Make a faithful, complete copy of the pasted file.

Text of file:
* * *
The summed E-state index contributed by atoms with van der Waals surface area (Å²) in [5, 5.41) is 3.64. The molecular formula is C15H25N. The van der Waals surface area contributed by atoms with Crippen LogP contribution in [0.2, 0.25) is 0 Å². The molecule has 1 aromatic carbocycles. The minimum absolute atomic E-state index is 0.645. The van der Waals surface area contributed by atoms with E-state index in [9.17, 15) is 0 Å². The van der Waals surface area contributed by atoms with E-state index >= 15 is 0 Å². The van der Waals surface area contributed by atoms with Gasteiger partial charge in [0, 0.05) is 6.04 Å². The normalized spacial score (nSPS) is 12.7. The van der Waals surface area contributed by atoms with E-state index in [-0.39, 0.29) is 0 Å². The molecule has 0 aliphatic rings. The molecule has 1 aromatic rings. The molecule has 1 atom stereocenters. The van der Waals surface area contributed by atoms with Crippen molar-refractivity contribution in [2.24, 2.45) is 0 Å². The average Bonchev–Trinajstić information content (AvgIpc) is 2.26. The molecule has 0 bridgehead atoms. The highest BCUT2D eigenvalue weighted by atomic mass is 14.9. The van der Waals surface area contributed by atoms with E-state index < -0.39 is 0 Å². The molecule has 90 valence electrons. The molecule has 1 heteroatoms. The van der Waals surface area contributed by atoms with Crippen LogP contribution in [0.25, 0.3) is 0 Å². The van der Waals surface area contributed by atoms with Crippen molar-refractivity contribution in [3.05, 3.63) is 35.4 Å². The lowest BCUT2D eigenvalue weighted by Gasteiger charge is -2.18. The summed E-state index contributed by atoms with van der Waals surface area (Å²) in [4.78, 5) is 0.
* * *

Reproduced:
The summed E-state index contributed by atoms with van der Waals surface area (Å²) in [5, 5.41) is 3.64. The molecular formula is C15H25N. The van der Waals surface area contributed by atoms with Crippen LogP contribution in [0.2, 0.25) is 0 Å². The molecule has 1 aromatic carbocycles. The minimum absolute atomic E-state index is 0.645. The van der Waals surface area contributed by atoms with E-state index in [9.17, 15) is 0 Å². The van der Waals surface area contributed by atoms with E-state index >= 15 is 0 Å². The van der Waals surface area contributed by atoms with Gasteiger partial charge in [0, 0.05) is 6.04 Å². The normalized spacial score (nSPS) is 12.7. The van der Waals surface area contributed by atoms with E-state index in [-0.39, 0.29) is 0 Å². The molecule has 0 aliphatic rings. The molecule has 1 aromatic rings. The molecule has 1 atom stereocenters. The van der Waals surface area contributed by atoms with Crippen molar-refractivity contribution in [2.24, 2.45) is 0 Å². The average Bonchev–Trinajstić information content (AvgIpc) is 2.26. The molecule has 0 bridgehead atoms. The highest BCUT2D eigenvalue weighted by atomic mass is 14.9. The van der Waals surface area contributed by atoms with E-state index < -0.39 is 0 Å². The molecule has 90 valence electrons. The molecule has 1 heteroatoms. The van der Waals surface area contributed by atoms with Crippen LogP contribution in [0.25, 0.3) is 0 Å². The van der Waals surface area contributed by atoms with Crippen molar-refractivity contribution in [3.05, 3.63) is 35.4 Å². The lowest BCUT2D eigenvalue weighted by Gasteiger charge is -2.18. The summed E-state index contributed by atoms with van der Waals surface area (Å²) in [4.78, 5) is 0.